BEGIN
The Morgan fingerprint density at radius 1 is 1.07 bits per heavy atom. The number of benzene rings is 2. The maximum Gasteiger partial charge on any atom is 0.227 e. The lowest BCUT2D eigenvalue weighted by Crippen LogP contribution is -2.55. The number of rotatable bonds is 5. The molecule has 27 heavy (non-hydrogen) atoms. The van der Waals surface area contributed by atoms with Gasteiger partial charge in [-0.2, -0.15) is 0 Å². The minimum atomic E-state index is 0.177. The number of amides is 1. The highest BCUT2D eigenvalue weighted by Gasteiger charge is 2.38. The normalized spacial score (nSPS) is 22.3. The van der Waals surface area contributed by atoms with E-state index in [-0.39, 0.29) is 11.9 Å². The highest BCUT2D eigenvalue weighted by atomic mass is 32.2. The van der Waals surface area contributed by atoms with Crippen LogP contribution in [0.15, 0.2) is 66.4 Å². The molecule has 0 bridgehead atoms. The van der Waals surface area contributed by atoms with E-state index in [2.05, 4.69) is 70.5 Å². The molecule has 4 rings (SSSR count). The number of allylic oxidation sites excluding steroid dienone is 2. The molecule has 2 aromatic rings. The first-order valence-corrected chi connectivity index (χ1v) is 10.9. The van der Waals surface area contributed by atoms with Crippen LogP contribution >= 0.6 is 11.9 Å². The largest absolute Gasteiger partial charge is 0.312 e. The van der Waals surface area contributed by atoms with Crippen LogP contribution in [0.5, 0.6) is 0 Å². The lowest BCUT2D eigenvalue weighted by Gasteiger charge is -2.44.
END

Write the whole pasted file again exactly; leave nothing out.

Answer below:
The Morgan fingerprint density at radius 1 is 1.07 bits per heavy atom. The number of benzene rings is 2. The maximum Gasteiger partial charge on any atom is 0.227 e. The lowest BCUT2D eigenvalue weighted by Crippen LogP contribution is -2.55. The number of rotatable bonds is 5. The molecule has 27 heavy (non-hydrogen) atoms. The van der Waals surface area contributed by atoms with Gasteiger partial charge in [-0.2, -0.15) is 0 Å². The minimum atomic E-state index is 0.177. The number of amides is 1. The highest BCUT2D eigenvalue weighted by Gasteiger charge is 2.38. The normalized spacial score (nSPS) is 22.3. The van der Waals surface area contributed by atoms with E-state index in [-0.39, 0.29) is 11.9 Å². The highest BCUT2D eigenvalue weighted by atomic mass is 32.2. The van der Waals surface area contributed by atoms with Crippen LogP contribution in [0.15, 0.2) is 66.4 Å². The molecule has 0 bridgehead atoms. The van der Waals surface area contributed by atoms with E-state index in [2.05, 4.69) is 70.5 Å². The molecule has 4 rings (SSSR count). The number of allylic oxidation sites excluding steroid dienone is 2. The molecule has 2 aromatic rings. The first-order valence-corrected chi connectivity index (χ1v) is 10.9. The van der Waals surface area contributed by atoms with Crippen LogP contribution >= 0.6 is 11.9 Å². The largest absolute Gasteiger partial charge is 0.312 e. The van der Waals surface area contributed by atoms with Crippen LogP contribution in [0.5, 0.6) is 0 Å². The lowest BCUT2D eigenvalue weighted by Gasteiger charge is -2.44.